Veterinary Ultrasounds for Pets
Our pets frequently get into things they shouldn't or develop health problems such as cysts or tumors that necessitate treatment. Ultrasounds are a type of imaging technology that uses sound waves to create a 'picture' of a specific part of your pet's body.
Veterinary ultrasounds are non-invasive and can be used to diagnose or evaluate problems with your pet's internal organs or check on your pet's pregnancy.
Reasons Your Pet May Need An Ultrasound
An ultrasound can help veterinarians examine the structure of your pet’s organs so they can discover and identify blockages, tumors, or other problems.
Veterinarians use ultrasounds and other diagnostic tools to provide an accurate diagnosis of your pet’s medical issues so they can provide your pet with the most effective treatment possible.
They can distinguish soft tissue masses from foreign bodies or fluid using ultrasound, which would be difficult or impossible with a digital x-ray. The ultrasound sound waves are not harmful or painful to your cat or dog.
Conditions That May Require An Ultrasound
If your cat or dog is diagnosed with a heart condition, your primary care veterinarian may refer you to a specialist for a heart ultrasound or echocardiogram to assess your pet's overall heart condition and look for abnormalities.
Abnormal Blood or Urine Test Results
If your pet's blood or urine tests reveal anomalies, your veterinarian might advise an abdominal ultrasound to get a clearer picture of the health of your pet's internal organs, including the lymph nodes, spleen, kidneys, liver, urinary bladder, or other areas, in order to figure out why the anomalies are occurring.
Examination of Soft Tissues
Almost all soft tissues can be examined thanks to ultrasound technology. A few of the most common areas that ultrasounds are used include:
- Fetal viability and development
- Thyroid glands
If abnormal tissue is spotted during an ultrasound, the veterinarian may also use the ultrasound to help collect tissue samples from the affected area.
Ultrasound-Assisted Tissue Collection
Samples are typically collected using these methods:
- Tru-Cut biopsies
- Ultrasound-guided fine needle aspiration
Your pet will probably be sedated if your veterinarian needs to collect tissue with ultrasound assistance. In comparison to surgeries, ultrasounds allow for less invasive biopsies.
Types of Ultrasounds
Your veterinarian may perform these two types of ultrasounds:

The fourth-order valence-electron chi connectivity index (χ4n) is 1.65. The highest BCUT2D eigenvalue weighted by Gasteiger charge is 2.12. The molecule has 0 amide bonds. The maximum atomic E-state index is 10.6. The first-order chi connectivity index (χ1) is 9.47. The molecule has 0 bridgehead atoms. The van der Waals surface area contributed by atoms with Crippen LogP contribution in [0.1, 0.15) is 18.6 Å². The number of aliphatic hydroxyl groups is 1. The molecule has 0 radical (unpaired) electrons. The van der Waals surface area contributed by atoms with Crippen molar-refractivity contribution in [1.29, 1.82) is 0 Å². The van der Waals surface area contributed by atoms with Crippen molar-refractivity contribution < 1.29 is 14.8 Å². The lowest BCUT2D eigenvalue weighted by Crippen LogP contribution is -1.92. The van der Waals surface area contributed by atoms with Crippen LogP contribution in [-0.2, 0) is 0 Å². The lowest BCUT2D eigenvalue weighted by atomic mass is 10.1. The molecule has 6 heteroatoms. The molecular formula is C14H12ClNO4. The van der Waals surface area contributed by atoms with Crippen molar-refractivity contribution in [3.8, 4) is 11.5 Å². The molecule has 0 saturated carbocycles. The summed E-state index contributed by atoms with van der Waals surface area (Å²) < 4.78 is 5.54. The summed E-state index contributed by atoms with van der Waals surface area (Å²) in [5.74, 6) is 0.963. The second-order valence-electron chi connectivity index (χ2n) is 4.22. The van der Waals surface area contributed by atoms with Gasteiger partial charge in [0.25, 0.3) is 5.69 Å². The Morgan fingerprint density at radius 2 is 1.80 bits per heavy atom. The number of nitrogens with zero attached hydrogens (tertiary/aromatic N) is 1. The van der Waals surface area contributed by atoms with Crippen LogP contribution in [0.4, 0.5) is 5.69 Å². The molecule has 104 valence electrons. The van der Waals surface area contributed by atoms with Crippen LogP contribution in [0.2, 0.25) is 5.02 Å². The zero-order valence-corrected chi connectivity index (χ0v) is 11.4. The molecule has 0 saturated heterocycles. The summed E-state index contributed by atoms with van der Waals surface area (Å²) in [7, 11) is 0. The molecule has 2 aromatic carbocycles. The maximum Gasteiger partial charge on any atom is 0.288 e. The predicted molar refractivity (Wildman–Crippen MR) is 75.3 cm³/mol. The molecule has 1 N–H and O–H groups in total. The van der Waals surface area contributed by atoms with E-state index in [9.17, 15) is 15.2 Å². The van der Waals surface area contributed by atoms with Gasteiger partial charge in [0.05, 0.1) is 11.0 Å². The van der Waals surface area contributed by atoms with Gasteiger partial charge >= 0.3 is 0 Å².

In an emergency, the ultrasound will typically concentrate on the abdomen and chest to quickly determine whether your dog or cat is suffering from a serious internal hemorrhage (bleeding) or pneumothorax (a condition where gas or air builds up in the space surrounding the lungs).
This can assist them in diagnosing the issue quickly. They can then plan effective treatment.
Also referred to as cardiac ultrasounds, these detailed ultrasounds can closely assess the heart and its surrounding structures, including the pericardial sac. This will tell your veterinarian whether the heart is functioning properly and whether there is a malfunction in the heart.
Echocardiograms, while usually painless, necessitate a number of measurements and calculations. If your pet has a heart murmur or is showing signs of heart disease, it may be referred to a specialist for an echocardiogram.
Once an abnormal part of an organ is identified, an ultrasound-guided biopsy can be performed to collect a sample of the affected tissue. This biopsy allows them to obtain a tissue sample, which can then be examined under a microscope to reveal additional information. This will almost always result in a diagnosis.
How To Prepare Your Pet for an Ultrasound
Ultrasounds in different areas require different preparations. Speak to your veterinarian to find out how to prepare your pet for its ultrasound.
For abdominal ultrasounds, you may be required to fast for 8 to 12 hours.When the urinary bladder is full of urine, veterinarians can better examine it. This is why, if possible, your cat or dog should not urinate for 3 to 6 hours prior to the ultrasound.
To produce clear images, the area to be examined will most likely be shaved. While most pets will remain still and cooperative during the ultrasound, some will need to be sedated.
If biopsies need to be done, your pet will need a heavy sedative or short-acting anesthetic to help them relax during the procedure and prevent potential complications that could impede success. Your veterinarian will let you know if this is necessary.
Getting Your Pet's Ultrasound Results
Veterinarians can see results almost immediately because ultrasounds can be performed in real time. After being captured, ultrasound images may be sent to a veterinary radiologist for further consultation in some cases. You may need to wait a few days for the final result in these cases.
Note: The advice provided in this post is intended for informational purposes and does not constitute medical advice regarding pets. For an accurate diagnosis of your pet's condition, please make an appointment with your vet.